She turned out to be really nice and told me this long story about how she dropped her iPhone in the toilet once and how she was able to save it.  She didn’t mention any poop was involved.  And then she left.  Sadly, no button, but also no condemnation.

At that point I decided we just needed to get out of Dodge.  We were in a serious danger zone of germs and at least I could take the nasty germs I had with me, leave the rest in there, go out to the van, put a haz mat suit on, and get down to business.

“NO, we will not be stopping for a sandwich at this moment, Ian,” I said as we walked by a wide array of tempting Subway toppings.  The response: more evil eye.

I put the kids in the back of the van and went to work.  No, I didn’t really have a haz mat suit, but now I’m seriously considering getting one.  What I did have were lots of baby wipes, Clorox disinfecting wipes and antibacterial hand stuff, all within hand’s reach.  These are the kind of moments when having OCD tendencies comes quite in handy.

All my cards and wallet (still trying not to think about that wallet) ended up Cloroxed.  My keys were scrubbed down as well and I doused myself and the kids with antibacterial rub.

And now we were going to go back in the store and eat?  Yuck. But, I had promised Ian Subway, which is his all-time favorite.  Plus, it is kinda negligent to not feed your children if they are hungry and if you have the ability to do so.  So, we went inside and got our food to go.  We were getting out of Dodge, remember?

As we got down the road Ian happily sat in the back and ate an entire 6-inch.  I forced myself to eat because I figured part of my emotional state was because I was hangry in the first place.  Imogen was just happy to not be sitting in her own poop.

It took me about ten miles or so down the road to stop being angry.  And then I felt relieved it was over and all I could do was laugh at how disgusting it all was. I figured it was a milestone for me; there would’ve been times in the past where I would’ve stayed mad a lot longer and in the moment of drama acted a lot worse to my children or those around me.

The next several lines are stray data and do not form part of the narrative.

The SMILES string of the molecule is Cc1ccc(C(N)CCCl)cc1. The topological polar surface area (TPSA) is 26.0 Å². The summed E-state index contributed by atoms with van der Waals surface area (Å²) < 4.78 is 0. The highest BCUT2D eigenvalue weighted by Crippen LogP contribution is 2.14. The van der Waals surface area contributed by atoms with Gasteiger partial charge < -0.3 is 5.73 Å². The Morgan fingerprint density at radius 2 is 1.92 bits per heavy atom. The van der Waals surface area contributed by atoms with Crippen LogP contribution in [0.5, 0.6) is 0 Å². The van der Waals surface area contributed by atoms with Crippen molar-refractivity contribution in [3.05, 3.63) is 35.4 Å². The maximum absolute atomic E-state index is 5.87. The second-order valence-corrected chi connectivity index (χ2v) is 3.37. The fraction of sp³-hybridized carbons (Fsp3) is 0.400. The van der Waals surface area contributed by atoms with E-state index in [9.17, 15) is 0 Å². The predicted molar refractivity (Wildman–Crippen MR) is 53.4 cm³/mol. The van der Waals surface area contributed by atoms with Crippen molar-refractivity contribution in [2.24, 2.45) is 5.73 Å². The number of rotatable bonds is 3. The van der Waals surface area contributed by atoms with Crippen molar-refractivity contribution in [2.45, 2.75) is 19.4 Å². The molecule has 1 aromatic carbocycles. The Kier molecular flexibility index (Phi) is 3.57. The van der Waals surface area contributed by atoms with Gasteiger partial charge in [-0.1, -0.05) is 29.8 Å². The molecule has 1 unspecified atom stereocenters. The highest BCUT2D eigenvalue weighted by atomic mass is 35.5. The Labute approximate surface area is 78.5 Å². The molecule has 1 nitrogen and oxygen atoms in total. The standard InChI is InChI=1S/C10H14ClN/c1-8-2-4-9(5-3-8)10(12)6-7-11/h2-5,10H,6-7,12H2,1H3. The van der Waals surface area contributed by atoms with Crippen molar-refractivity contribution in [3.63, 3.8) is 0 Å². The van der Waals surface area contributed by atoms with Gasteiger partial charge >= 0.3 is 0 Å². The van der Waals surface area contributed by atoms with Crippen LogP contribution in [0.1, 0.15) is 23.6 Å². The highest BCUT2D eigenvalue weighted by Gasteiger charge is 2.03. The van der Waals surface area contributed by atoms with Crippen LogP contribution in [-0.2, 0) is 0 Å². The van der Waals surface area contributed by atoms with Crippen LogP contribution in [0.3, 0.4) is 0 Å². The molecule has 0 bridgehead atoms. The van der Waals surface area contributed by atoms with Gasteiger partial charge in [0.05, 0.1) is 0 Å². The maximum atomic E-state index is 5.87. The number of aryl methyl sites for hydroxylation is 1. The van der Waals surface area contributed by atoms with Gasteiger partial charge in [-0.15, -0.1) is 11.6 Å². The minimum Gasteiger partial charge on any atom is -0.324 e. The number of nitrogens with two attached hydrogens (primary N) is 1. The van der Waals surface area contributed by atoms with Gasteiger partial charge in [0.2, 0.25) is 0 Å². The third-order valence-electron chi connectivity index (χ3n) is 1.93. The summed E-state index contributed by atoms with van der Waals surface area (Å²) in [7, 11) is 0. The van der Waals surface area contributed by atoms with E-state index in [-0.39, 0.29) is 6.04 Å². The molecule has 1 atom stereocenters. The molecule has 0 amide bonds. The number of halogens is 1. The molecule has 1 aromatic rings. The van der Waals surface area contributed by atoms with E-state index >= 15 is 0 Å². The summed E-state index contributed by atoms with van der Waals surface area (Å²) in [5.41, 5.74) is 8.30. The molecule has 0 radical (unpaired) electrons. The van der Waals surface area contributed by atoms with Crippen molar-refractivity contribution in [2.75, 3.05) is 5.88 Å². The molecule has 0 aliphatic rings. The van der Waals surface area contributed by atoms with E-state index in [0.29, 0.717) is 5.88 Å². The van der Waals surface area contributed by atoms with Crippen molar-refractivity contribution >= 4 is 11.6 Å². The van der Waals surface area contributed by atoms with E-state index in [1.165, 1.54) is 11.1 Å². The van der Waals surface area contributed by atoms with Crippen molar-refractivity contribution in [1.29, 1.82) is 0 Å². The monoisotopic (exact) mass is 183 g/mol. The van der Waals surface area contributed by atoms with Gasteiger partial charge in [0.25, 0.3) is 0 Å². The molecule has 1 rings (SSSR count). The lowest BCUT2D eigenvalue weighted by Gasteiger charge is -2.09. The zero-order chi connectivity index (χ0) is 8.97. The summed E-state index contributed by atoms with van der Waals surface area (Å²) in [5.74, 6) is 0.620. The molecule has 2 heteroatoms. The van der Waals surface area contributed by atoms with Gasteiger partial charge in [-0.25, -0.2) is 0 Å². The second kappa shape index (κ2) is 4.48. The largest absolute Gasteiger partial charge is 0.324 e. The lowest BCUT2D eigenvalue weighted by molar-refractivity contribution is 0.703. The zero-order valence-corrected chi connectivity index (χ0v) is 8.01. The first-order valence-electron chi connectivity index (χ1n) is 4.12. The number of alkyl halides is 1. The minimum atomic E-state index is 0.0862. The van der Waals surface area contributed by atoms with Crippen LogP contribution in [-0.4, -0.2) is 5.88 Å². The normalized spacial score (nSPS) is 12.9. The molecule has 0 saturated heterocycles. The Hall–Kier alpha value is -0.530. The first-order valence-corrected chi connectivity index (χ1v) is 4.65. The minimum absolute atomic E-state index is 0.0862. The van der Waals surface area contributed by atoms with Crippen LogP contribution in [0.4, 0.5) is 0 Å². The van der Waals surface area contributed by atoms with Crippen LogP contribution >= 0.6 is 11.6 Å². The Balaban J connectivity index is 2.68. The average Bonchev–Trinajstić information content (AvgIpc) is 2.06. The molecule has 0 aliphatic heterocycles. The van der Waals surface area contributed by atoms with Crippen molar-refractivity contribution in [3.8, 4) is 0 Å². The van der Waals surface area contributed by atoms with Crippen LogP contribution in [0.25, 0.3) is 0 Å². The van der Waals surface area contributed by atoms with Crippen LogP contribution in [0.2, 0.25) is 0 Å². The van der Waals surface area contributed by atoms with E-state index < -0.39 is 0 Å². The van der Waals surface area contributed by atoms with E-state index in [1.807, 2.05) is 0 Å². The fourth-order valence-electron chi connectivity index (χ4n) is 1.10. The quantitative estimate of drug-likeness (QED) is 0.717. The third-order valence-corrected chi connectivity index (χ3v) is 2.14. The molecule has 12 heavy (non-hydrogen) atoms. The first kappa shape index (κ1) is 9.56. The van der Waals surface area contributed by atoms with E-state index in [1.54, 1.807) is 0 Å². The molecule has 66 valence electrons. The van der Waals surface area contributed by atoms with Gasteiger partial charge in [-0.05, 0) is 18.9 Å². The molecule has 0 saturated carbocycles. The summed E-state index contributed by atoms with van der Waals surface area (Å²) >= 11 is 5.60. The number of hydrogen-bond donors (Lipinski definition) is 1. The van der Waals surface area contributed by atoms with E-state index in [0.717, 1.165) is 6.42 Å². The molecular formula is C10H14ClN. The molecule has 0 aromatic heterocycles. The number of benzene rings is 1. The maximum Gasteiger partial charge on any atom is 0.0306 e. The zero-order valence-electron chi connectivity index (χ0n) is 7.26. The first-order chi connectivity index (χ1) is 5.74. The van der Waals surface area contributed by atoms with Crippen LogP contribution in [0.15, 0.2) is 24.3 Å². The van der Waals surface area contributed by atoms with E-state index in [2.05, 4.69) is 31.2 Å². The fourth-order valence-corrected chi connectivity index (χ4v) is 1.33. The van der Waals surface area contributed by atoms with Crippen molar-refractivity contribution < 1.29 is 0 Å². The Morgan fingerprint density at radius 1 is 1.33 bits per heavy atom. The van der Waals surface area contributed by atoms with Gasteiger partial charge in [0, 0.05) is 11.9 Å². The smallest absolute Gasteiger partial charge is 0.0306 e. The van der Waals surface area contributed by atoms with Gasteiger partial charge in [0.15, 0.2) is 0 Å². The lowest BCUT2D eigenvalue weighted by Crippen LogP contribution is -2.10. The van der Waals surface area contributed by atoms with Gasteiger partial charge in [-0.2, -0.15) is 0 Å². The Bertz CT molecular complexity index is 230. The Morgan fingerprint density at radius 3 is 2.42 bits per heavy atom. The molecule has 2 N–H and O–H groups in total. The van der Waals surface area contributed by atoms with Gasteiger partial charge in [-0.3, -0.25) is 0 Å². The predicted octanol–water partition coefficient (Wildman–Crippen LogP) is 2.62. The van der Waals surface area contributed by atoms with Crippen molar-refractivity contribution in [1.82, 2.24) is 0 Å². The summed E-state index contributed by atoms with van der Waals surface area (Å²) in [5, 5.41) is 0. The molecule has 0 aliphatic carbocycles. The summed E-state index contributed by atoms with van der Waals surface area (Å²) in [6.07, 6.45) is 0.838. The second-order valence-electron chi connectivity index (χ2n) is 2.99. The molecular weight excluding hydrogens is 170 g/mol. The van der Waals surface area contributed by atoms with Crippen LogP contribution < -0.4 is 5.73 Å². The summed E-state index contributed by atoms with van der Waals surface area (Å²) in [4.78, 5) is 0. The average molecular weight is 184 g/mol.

I will say, I was glad Jason was not there.  I don’t think I’m mature enough at this point to not have thrown my wrath on him, for no unexplainable reason or fault of his own.

I will confess that the first thing I did when I got to my mom’s house was to gruffly say to her “I don’t want to talk about it right now,” wipe down the car with more Clorox wipes, put my children in the bath, wash my clothes, and take a shower.

I threw the wallet away.  No amount of soaking it in bleach would erase the memory of seeing someone else’s poop on it.  And it was a nice wallet, too, and kind of sentimental to me.  But now I use my cheap Fred Meyer one because why have nice things if they’re just going to end up in the toilet?  (I acknowledge the irony and/or hypocrisy of this statement since I had left my new iPhone in the van before entering this traumatic scene).

There’s really no good way to end this story except to say that though awful, I’m growing up a bit.  Even in the craziness that is my current emotional troubles, on a good day, we did okay with something unexpected.  I did not curl up into a ball, burst into tears and let my children wander aimlessly through a gas station convenience store (or play in a public toilet).  In fact, everything else about the drive was enjoyable both before and after the incident–and we made record time, too!

This just proves in a small way that God gives you what you need exactly when you need it. For me right now this isn’t a picture perfect response in a troubling situation.  I’m just asking for a sound mind–and that’s what He gave me.